Can Do

Well, if ever there was a year when you might be forgiven for not keeping your New Year’s Resolutions, I imagine 2020 would be that year. Certainly my plan of eating more seasonally did not survive the first bout of panic buying in March, although switching some of my dairy consumption to oat milk has been a boon for limiting additional trips to the shops, so it’s swings and roundabouts.

cans on back of bike

Something that wasn’t a resolution as such, but a project I started at the beginning of the year is going strong though – my one-woman bike-mounted carbon offset programme in the form of rescuing and recycling the aluminium cans I find on the road during my travels. Initially I confined myself to two cans per trip but after a hiatus during lockdown when I was barely going out on the bike I upped my ‘quota’ to four and since lockdown ended this has become more like a minimum – depending on where I’m going and how many litterbugs have preceded me on my regular routes, I often come back with half a dozen or more. I haven’t actually been counting, but since lockdown eased enough in June that I could start my regular rides for the paper again I calculate that I’ve picked up at least 500 cans, the total I was aiming for for the whole year, which means about 60kg of CO2 emissions avoided. And this at the cost of little more a minute or so per day, and the sense that I’ve added yet further weight to my local reputation for eccentricity (I’m not sure which is worse: being known as ‘the woman who picks up rubbish’ or ‘the woman who drinks Monster Punch’, or Dragon Soup or whatever other disgusting concoction of tinned beverages may end up adorning my back rack – although if I come across a Tennants can, I discreetly squash it so it’s hidden in the pocket of my bag; there are limits).

I suppose I should feel some sense of satisfaction about this but in truth I feel a bit eyeorish about it all. I’m quite enjoying the hunt aspect of it, especially now that most of the historic cans have been gathered in – but it’s quite depressing to realise that on any given day I can quite easily find two or three freshly littered cans on a road that I picked clean the day before. The numbers might have gone down a bit since it got cold enough that opening a window to chuck out your rubbish is less comfortable, but I have no doubt they will pick up again in Spring. And if I don’t ride for the paper for a couple of days – or even better, head somewhere new – I can easily pick up 8 or 10 before I run out of room in the outer pocket of my bike bag or the top rack. It’s also a little worrying as a ‘vulnerable road user’ to see how many alcohol cans are scattered along roads far enough away from most habitations that they’ve almost certainly been thrown from cars.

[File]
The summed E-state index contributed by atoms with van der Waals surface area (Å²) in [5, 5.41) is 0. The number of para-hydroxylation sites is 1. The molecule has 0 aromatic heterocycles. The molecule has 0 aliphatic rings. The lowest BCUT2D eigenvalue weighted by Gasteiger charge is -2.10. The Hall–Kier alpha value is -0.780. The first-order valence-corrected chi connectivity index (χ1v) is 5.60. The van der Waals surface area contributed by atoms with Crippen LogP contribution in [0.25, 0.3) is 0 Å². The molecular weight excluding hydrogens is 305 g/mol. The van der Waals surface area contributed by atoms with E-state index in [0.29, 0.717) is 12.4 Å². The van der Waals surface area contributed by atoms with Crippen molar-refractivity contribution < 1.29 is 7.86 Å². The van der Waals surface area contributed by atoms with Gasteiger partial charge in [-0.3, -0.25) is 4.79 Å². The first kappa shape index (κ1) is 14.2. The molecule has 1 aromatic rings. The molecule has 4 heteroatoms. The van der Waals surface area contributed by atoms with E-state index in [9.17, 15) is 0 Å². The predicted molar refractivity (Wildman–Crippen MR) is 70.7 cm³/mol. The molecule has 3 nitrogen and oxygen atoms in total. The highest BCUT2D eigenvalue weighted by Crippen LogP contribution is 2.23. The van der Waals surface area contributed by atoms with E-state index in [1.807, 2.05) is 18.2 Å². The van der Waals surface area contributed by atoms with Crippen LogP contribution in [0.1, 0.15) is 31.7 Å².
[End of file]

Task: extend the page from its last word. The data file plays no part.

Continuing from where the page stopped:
Bike with side basket

I’m also feeling increasingly guilty about all the non-can rubbish I’m leaving behind, even though it’s not as if I threw it there myself. Most of the regular litter picks in the area stopped when the pandemic started and have only partially resumed so once litter is thrown it tends to stick around and because I’m on the hunt for roadside cans I notice it and can see it mounting up. On that front, however, I’ve got a plan. I’ve got a fancy new basket for the back of my bike and today I took it out with a litter picking bag in it and cleaned up a couple of the worst spots (while also fulfilling my can quota, of course). This cheered me up a little until I passed a brand new load of fly-tipped rubbish right by the river. That’s now the third lot I have to pass on my way into town…

I suppose I’ll continue with both the can collecting (I’m not sure I’ll be able to stop now) and the occasional litter picks into 2021. But I might need a more cheerful hobby if any love for my fellow humans is to survive. What quixotic and possibly doomed to failure project are you planning for 2021?

5 Responses to Can Do

  1. stephaniMok says:

    As a lapsed community litter picker and on behalf of right thinking ppl every where, thank you for litter picking 🙏

  2. Well done. I’ve started picking up plastic bottles for similar reasons. Usually find them in the gutter by the roadside.

  3. Bob McLean says:

    Thank-you. Even though you’re way over yonder. I dare say it’s not too bad around here, although there is usually a gathering of some sort of litter pickers in the spring time. Didn’t hear of anything happening this year which I suspect was due to the Pandemic. Where I found the trash to particularly egregious was in Puerto Rico.
    Even one of our American friends found it particularly upsetting, as our common childhood memory was some sort of advert with the slogan, “Give a hoot, don’t pollute”. Yes, there was an owl involved. Seems it’s a Latin thing. And apparently, a Scottish thing?

  4. disgruntled says:

    @stephani – it’s a shame that most of the communal efforts have stopped, although I know some individuals persist.
    @paradise – leaving the bottles was making me feel most guilty because I know they’ll just turn into plastic waste in the rivers and ultimately the sea.
    @Bob – it seems to be an everywhere thing. I remember being horrified in Greece at the sheer amount of plastic litter. France is the only country where I have noticed a real lack of litter, even in picnic spots.

  5. […] worth of paper and card is likely to weigh a fair bit – not to mention the fruits of my can-collecting habit. It would be somewhat ironic if we ended up resorting to using the car on bin day just to do our […]

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